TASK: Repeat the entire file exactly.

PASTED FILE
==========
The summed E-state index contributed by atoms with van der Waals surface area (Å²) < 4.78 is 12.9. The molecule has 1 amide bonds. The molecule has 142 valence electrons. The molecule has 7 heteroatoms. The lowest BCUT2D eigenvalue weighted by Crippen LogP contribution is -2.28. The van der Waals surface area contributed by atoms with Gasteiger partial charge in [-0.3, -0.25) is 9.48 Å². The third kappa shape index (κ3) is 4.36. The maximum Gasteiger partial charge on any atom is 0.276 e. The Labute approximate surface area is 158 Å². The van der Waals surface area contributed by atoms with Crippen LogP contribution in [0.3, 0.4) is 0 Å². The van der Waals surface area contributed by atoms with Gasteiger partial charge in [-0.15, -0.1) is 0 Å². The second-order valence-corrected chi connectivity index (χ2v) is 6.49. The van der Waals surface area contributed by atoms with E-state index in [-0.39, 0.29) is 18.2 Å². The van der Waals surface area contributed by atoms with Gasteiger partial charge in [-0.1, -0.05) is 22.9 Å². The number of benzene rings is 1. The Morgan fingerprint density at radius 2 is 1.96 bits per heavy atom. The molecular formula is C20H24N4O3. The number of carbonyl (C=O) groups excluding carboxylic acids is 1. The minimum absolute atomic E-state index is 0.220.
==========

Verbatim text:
The summed E-state index contributed by atoms with van der Waals surface area (Å²) < 4.78 is 12.9. The molecule has 1 amide bonds. The molecule has 142 valence electrons. The molecule has 7 heteroatoms. The lowest BCUT2D eigenvalue weighted by Crippen LogP contribution is -2.28. The van der Waals surface area contributed by atoms with Gasteiger partial charge in [-0.3, -0.25) is 9.48 Å². The third kappa shape index (κ3) is 4.36. The maximum Gasteiger partial charge on any atom is 0.276 e. The Labute approximate surface area is 158 Å². The van der Waals surface area contributed by atoms with Crippen LogP contribution in [0.3, 0.4) is 0 Å². The van der Waals surface area contributed by atoms with Gasteiger partial charge in [-0.15, -0.1) is 0 Å². The second-order valence-corrected chi connectivity index (χ2v) is 6.49. The van der Waals surface area contributed by atoms with E-state index in [-0.39, 0.29) is 18.2 Å². The van der Waals surface area contributed by atoms with Gasteiger partial charge in [-0.1, -0.05) is 22.9 Å². The number of benzene rings is 1. The Morgan fingerprint density at radius 2 is 1.96 bits per heavy atom. The molecular formula is C20H24N4O3. The number of carbonyl (C=O) groups excluding carboxylic acids is 1. The minimum absolute atomic E-state index is 0.220.